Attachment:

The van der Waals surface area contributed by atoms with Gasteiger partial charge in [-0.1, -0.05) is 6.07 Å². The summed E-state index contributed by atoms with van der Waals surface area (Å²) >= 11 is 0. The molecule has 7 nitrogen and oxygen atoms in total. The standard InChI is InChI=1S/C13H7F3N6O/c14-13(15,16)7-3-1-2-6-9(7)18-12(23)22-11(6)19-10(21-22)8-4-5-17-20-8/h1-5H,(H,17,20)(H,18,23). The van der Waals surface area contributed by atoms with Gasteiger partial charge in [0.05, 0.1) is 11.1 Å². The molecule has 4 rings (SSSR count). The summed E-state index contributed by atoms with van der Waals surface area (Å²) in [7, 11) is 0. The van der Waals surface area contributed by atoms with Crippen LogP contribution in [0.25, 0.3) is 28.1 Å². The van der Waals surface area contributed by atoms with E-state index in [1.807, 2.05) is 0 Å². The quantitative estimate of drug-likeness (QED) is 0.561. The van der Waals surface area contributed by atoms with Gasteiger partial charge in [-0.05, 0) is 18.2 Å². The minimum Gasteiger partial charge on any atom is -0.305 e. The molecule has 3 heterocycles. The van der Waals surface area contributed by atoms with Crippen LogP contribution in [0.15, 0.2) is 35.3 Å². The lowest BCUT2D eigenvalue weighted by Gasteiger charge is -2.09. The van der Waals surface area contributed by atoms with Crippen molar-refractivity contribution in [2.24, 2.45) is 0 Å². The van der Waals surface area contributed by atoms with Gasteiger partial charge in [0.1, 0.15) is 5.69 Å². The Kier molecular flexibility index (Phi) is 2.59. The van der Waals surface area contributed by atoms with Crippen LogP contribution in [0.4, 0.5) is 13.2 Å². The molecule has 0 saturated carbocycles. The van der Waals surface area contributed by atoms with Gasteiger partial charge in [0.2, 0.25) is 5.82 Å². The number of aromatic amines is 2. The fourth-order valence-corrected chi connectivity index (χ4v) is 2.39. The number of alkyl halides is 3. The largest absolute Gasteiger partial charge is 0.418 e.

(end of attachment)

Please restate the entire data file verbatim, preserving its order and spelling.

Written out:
The van der Waals surface area contributed by atoms with Gasteiger partial charge in [-0.1, -0.05) is 6.07 Å². The summed E-state index contributed by atoms with van der Waals surface area (Å²) >= 11 is 0. The molecule has 7 nitrogen and oxygen atoms in total. The standard InChI is InChI=1S/C13H7F3N6O/c14-13(15,16)7-3-1-2-6-9(7)18-12(23)22-11(6)19-10(21-22)8-4-5-17-20-8/h1-5H,(H,17,20)(H,18,23). The van der Waals surface area contributed by atoms with Gasteiger partial charge in [0.05, 0.1) is 11.1 Å². The molecule has 4 rings (SSSR count). The summed E-state index contributed by atoms with van der Waals surface area (Å²) in [7, 11) is 0. The van der Waals surface area contributed by atoms with Crippen LogP contribution in [0.25, 0.3) is 28.1 Å². The van der Waals surface area contributed by atoms with E-state index in [1.807, 2.05) is 0 Å². The quantitative estimate of drug-likeness (QED) is 0.561. The van der Waals surface area contributed by atoms with Gasteiger partial charge in [-0.05, 0) is 18.2 Å². The minimum Gasteiger partial charge on any atom is -0.305 e. The molecule has 3 heterocycles. The van der Waals surface area contributed by atoms with Crippen LogP contribution in [0.15, 0.2) is 35.3 Å². The lowest BCUT2D eigenvalue weighted by Gasteiger charge is -2.09. The van der Waals surface area contributed by atoms with Crippen molar-refractivity contribution in [2.24, 2.45) is 0 Å². The van der Waals surface area contributed by atoms with Gasteiger partial charge in [0.1, 0.15) is 5.69 Å². The Kier molecular flexibility index (Phi) is 2.59. The van der Waals surface area contributed by atoms with Crippen LogP contribution in [0.4, 0.5) is 13.2 Å². The molecule has 0 saturated carbocycles. The van der Waals surface area contributed by atoms with Gasteiger partial charge in [0.2, 0.25) is 5.82 Å². The number of aromatic amines is 2. The fourth-order valence-corrected chi connectivity index (χ4v) is 2.39. The number of alkyl halides is 3. The largest absolute Gasteiger partial charge is 0.418 e.